It happened to me several years ago in my little light-duty truck, which caused around $1,500 in damage to the bumper, grille and hood.
With today's technology and crowd-sourcing apps like AvoiDeer, a collision is less likely and could possibly be avoided.
The AvoiDeer app comes to us from Scandinavian developers in Bodo, Norway and Southport, England, where they sought to create a road-safety app to warn drivers of wildlife along highways in North American and Northern Europe.
One of the unique features about the AvoiDeer app is the warning of "real" sighting with a visual and audible alarm. The concept is simple, with real-time reporting of any deer or other wildlife sightings with a simple tap. Any AvoiDeer user in close proximity will receive an audible and visible alarm on their smartphone to warn the driver of potential danger ahead. The warning will remain active for 30 to 60 minutes.
The app opens to a detailed map with your location highlighted. There is button for reporting a sighting, such as a herd of deer or a single animal, and another button for accessing overall reports and your reporting stats.
Once you're on the road, it's a simple matter to tap the "Report Sighting" button to warn other AvoiDeer users. The GPS position is used together with the date and time of the sighting to warn other AvoiDeer users. A convenient zoom feature is handy when your need a closer look at the map.
According to research from UK Deer Initiatives, there are 1.2 million wildlife and vehicle collisions each, which caused up to 500 injuries and 400 deaths. On European roads, deer collisions number in the 74,000 range.
The AvoiDeer app, which grew from a British and Norwegian partnership, launched on March 1 and is now available on the iOS platform for an international audience. An Android version is coming soon.
Monday, May 19, 2014
That's where the Tobii Glasses 2 will come in with a "first of it's kind wearable eye tracker" for research and the development of consumer applications.
Manufactured by Tobii Technology, a Swedish company recognized as a global leader in eye tracking and gaze interaction, the Tobii Glasses 2 package offers a wireless video stream of exactly what a person is looking at, which can viewed on a Windows 8 tablet or Windows 7 or 8 computer.
The 1080p wide-angle scene camera and four eye cameras give the wearer complete freedom of view, along with what the company calls "true view" to participants, as well as a peripheral view for activities such as driving.
The company expects the eye-tracking platform to open up possibilities to sync data from other wearable devices and foster applications for research, sports, gaming, automotive, medical and other consumer technology areas. A software development kit will be available for the new platform.
At this point, the Tobiil Glasses 2 are targeted for the research and development community, with package options starting at around $14,000 for a Live View package to $29,000 for a Premium Analytics package. A 12-month subscription package is also available for $800 per month.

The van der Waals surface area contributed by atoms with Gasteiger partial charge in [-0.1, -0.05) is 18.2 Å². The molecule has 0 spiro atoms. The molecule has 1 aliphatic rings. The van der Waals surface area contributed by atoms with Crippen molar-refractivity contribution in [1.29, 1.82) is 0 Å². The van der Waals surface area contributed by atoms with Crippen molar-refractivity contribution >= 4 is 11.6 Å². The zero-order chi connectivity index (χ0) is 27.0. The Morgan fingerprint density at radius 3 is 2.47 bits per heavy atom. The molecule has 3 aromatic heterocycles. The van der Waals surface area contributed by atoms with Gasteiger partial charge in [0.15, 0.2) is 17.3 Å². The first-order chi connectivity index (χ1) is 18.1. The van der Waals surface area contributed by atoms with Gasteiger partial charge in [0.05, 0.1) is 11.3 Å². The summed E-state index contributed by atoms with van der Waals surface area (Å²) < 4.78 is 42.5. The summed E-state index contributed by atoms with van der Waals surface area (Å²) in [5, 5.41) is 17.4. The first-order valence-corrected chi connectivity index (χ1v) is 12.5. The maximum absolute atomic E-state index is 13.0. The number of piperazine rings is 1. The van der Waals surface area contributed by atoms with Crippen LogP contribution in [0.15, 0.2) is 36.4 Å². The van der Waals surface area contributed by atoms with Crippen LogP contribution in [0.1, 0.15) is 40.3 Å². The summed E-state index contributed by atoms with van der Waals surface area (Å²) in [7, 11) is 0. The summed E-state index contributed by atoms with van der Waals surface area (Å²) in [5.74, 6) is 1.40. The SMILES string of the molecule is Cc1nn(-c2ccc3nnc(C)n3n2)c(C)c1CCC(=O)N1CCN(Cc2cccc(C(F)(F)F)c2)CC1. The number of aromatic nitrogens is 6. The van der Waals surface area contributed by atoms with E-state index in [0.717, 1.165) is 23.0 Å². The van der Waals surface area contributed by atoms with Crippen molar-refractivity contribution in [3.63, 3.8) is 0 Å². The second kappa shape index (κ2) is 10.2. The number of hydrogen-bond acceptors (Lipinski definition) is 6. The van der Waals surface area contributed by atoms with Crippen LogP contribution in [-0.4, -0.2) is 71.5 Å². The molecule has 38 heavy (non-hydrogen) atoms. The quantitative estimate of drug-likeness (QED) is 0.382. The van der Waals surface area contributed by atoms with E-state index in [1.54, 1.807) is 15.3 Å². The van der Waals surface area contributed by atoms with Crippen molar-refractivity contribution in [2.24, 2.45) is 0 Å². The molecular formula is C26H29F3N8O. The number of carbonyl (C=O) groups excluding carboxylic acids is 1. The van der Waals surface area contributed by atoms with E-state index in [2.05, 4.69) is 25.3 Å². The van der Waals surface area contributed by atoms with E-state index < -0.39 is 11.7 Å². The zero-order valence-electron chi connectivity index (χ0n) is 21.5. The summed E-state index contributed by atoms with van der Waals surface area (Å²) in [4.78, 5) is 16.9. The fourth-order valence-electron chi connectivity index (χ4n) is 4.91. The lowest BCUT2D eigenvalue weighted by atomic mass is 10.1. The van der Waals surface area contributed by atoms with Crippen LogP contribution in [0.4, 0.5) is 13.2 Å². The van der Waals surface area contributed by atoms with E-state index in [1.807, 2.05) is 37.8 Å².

If you're itching to get your hands on a pair of Tobii Glasses 2, orders can be placed now, with shipments expected in October.
The wearable technology and the array of devices coming down the pikes is growing fast and is likely to be the next big thing in the consumer technology arena.
Sunday, May 11, 2014
The fitness band craze is heating up and even children will be able to join the bandwagon.
Leapfrog, known as a leader in educational entertainment for children, is rolling out the LeapBand, their first wearable activity tracker for young techies. This device will encourage playful activities with 50 different challenges to earn points to unlock additional games and earn virtual toys.
The LeapBand comes with eight virtual customizable pets that include a cat, dog, dragon and a monkey, that can have their own color and name. As the child becomes more active, LeapFrog's Learning Team is hoping they will develop habits for physical exercise and healthy lifestyle.
"We understand that helping a child reach their potential not only includes making sure they are versed on the ABCs and 123s but they are encouraged through play to establish healthy habits and get the exercise they need every day," said Dr. Jody Sherman LeVos, director of LeapFrog's Learning Team. "LeapBand is a great way to get kids up and active and help them develop a strong foundation for healthy lifestyles."
A free downloadable companion called the Petathlon will be available for the wireless LeapPad Ultra, as well as iOS or Android devices. The app will allow kids to as compete as their virtual pet in games such as archery, surfing and bobsledding.
Taking design cues and inspiration from adult wearables, the LeapBand includes a built-in accelerometer, a high-resolution color screen, a rechargeable battery and water-resistant design. The activity tracker is targeted for children 4 to 7 years old and will come in green, pink and blue.
It is expected be available in August and cost around $40.